This summer I wrote a research-heavy, fiction/nonfiction mashup of a book with a very short deadline. Its style and content required input from book teams at two companies on separate continents and lots of hurried revisions. During this time I also planned and planted extensive landscaping, revised a couple of picture books, led a writing workshop, tried to keep our newly-seeded lawn (and that landscaping!) alive during the drought, walked the dog every day, returned to a hobby (quilting and fabric arts) after too many years away, and–
I'll stop there, because it's simply LIFE. You know how it goes. But because this summer felt especially crazy for me, my well of creativity is currently running on empty. It happens to all of us at times, and I've enjoyed learning how my fellow TAs tackle the problem. Amazing how we all find different ways to refill.
What works best for me is reading.
Writing excellence inspires me, refilling my well like nothing else can. Mystery. Humor. Biography. Historical fiction. Books for kids. Books for adults. Doesn't matter, as long as it's great writing. Lucky for me, I recently stumbled across Alan Bradley's Flavia de Luce mysteries, which are tripping my creative trigger, big time. He's a fabulous writer overall, but one thing I've particularly appreciated is his mastery of the simile. Here are a few examples:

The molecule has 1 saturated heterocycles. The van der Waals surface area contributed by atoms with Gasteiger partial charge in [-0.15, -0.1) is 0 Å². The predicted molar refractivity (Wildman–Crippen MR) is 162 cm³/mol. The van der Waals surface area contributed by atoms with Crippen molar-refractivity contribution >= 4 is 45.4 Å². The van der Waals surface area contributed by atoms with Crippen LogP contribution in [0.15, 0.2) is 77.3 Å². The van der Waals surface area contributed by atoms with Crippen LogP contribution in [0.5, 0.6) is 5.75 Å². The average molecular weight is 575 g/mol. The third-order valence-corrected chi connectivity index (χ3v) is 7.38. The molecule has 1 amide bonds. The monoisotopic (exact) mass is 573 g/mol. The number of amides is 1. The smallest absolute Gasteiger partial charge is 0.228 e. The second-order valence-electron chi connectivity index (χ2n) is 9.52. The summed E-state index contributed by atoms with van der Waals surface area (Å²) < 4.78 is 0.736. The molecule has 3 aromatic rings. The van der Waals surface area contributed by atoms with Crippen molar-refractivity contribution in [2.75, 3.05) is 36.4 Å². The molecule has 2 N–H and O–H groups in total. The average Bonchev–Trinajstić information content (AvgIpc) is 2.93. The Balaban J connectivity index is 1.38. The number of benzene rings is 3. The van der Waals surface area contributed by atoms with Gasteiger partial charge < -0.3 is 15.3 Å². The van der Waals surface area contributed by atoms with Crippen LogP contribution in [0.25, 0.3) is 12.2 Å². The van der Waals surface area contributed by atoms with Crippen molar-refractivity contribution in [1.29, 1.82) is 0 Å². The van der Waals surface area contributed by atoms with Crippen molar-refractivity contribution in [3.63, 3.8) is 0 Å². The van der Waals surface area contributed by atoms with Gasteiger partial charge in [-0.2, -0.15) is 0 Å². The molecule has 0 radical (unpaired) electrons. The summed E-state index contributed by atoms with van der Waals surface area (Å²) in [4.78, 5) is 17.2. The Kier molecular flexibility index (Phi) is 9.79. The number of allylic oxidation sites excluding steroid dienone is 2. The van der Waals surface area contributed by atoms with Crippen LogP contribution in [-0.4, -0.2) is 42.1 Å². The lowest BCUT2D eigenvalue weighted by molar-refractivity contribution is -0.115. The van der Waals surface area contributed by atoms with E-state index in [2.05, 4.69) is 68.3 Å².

"The voice – a woman's – cut through the shop like a falling icicle."
"She was staring at me through her lenses like a birdwatcher who has unexpectedly come upon the rare spotted crake."
"I could almost follow her thoughts as the piano's notes went flying past my ears like birds from a forest fire."
Ideally, a simile provides insight into your character and/or makes a reader see something in a new, very specific, way. An effective simile should be distinct, delightful, unexpected. I don't know about you, but reading the ones above makes me want to write snappier similes myself. I also know that when I feel ready to begin the middle grade novel now lodged in my head, my writing is going to benefit enormously from having read Mr. Bradley's work.
This one's easy and fun. Below are ten clichéd similes. Brainstorm fresh alternatives. If you can make them voice-specific to a character from your current work in progress, so much the better.
eat like a pig
fight like cats and dogs
sleep like a log
work like a dog
dry as a bone
black as night
hard as a rock
busy as a bee
cold as ice
quiet as a mouse